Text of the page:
MY DAY: The delivery man, Dr. Robert Ulrey

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Dr. Robert P. Ulrey

Wednesday morning, September 23, 1964, Dr. Ulrey examined my mother who had begun labor pains a few hours before.

“I don’t think the baby is ready to arrive within the next few hours, or even today, but I’m hoping it will arrive tomorrow so we can share the same birthday.”

Robert Ulrey, born in Seymour, Indiana in 1920, would turn 44 years old on that Thursday in September 1964.

After World War II where he served in England, France, and Germany, he returned to the states where he graduated from Indiana University Medical School.  Dr. Ulrey moved his family to Elwood, Indiana, in 1956, where he would serve as a general practitioner until 1968.

My mother, Diana Barmes, became a secretary/receptionist for Dr. Ulrey in June 1963. Mother and her family, Leroy and Donna Barmes, adored Robert and Jean Ulrey, as did many of our friends and family from the communities of Elwood, Hobbs, Tipton, and Alexandria.

Sept 23 1964

September 23, 1963: Mother with her mother and grandparents.

Wednesday, September 23, 1964, was a bit muggy by the afternoon.  While my grandmother, Donna Barmes, was with Mother, timing the contractions, she received a telephone call that her ten-year-old son, Tommy, had cut his head open at baseball practice.  Mother rode with Grandma Donna and Tom as they to Dr. Ulrey’s office.  While Tom was receiving stitches, Grandma Donna held Tom’s hand while looking out the window to time Mother’s contractions.  Several times, Dr. Ulrey looked out the window to give Mother a thumb’s up.

By nightfall, both grandmothers were at our house on the huge hill at the corner of Ninth and Main Streets.  They were urging Mother to reconsider going to the hospital earlier than Mother’s intended midnight departure.  Mother kept insisting that she felt fine and knew it was not time.  While Mother took a bath, taking her time, she would call to Grandma Donna in the kitchen who was still timing the contractions.

Finally, shortly before midnight, Mother was dressed and announced she was ready to go to the hospital.  One of my grandmothers went to wake my napping father, all of the twenty-two year old father.  Danny Jolliff was ever barely coherent upon awakening from any kind of sleep and that night he lived up to comic proportions as he searched for his keys (in his pants’ pocket), trying to find his light-weight jacket (it was hanging on the back of a dining room chair which he passed a number of times during the search), and when he heard Mother groan from a contraction, he dashed outside and drove his white Chevy Corveire through the backyard and right up to the porch.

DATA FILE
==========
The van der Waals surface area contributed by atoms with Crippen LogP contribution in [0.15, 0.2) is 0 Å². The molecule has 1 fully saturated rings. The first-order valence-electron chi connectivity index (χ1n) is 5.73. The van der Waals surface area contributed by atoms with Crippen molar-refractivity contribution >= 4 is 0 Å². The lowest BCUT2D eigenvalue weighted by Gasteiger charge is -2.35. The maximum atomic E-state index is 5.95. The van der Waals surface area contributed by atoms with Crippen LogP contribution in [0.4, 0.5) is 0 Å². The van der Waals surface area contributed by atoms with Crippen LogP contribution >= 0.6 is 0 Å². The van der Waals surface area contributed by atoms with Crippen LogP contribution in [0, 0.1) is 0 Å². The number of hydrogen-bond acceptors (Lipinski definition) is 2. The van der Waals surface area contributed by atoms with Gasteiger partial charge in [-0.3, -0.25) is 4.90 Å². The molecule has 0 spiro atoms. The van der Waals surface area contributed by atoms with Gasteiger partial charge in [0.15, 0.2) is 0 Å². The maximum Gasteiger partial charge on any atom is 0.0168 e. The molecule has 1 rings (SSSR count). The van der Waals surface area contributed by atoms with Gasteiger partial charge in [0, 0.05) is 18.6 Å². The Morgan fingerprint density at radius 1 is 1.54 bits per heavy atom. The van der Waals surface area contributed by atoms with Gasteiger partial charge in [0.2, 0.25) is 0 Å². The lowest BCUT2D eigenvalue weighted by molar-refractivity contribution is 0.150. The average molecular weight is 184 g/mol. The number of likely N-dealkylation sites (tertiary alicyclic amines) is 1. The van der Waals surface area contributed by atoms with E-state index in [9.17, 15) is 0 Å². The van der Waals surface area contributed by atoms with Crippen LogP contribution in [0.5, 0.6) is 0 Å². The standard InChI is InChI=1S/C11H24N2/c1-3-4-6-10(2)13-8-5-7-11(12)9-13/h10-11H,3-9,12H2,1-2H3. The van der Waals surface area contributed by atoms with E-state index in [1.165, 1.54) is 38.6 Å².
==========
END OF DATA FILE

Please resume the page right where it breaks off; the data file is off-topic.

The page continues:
“Danny, I feel as though I could walk to the hospital,” Mother laughed.  To this day, it would not have surprised me if she had walked to the hospital, five blocks away.

Mother said that around 2:00 AM, Dr. Ulrey, now the “birthday boy,” arrived to check on Mother.  I was not ready to make my appearance.

“We still have twenty-two hours for the baby to make my birthday party.”

The warm September sun rose and Mother was still not dilated enough, despite the fact that I was head-down in the birth canal.

Morning. Afternoon. Evening.

No baby Jolliff.

Mrs. Jean Ulrey had driven to the hospital, several times, to check on Mother so she could report back to her husband who was busy at his office.

Dr. Ulrey came to check on Mother before heading out to celebrate his birthday and also, after dinner.

Midnight.

It was now Friday, September 25th.

The next morning, Mother, greatly fatigued, was told that when the time came he was going to give her anesthesia because he didn’t wish for her to risk her own strength, possibly health.  Mother was disappointed but understood his concern.

The day languished on for Mother.

The moment arrived and Mother was wheeled back to the delivery room where the anesthesia was applied.

6:03 PM, Dr. Robert Ulrey welcomed me into the world.  Since Mother was sedated, I always smile on the fact that this beloved doctor not only delivered me but was my sole welcoming committee.

The Ulreys moved to Evansville, Indiana in 1968.  Dr. Ulrey became an anesthesiologist, retiring in 1985.

I was never to meet my Delivery Man, again, but since childhood, knowing my birth story, I’ve never forgotten to remember the good doctor on September 24th.

As our family began welcoming guests to Mother’s visitation this past August 2019, we deeply appreciated Dr. Ulrey’s son, Steve, driving from Bloomington to pay his respects.

For me, personally, it reconnected me to the day his dad was my Delivery Man.

God bless you, Dr. Robert Ulrey, as you continue your eternal rest.

 

About Wright Flyer Guy

Darin is a single adoptive father, a teacher, playwright, and musical theatre director from Kettering, Ohio.
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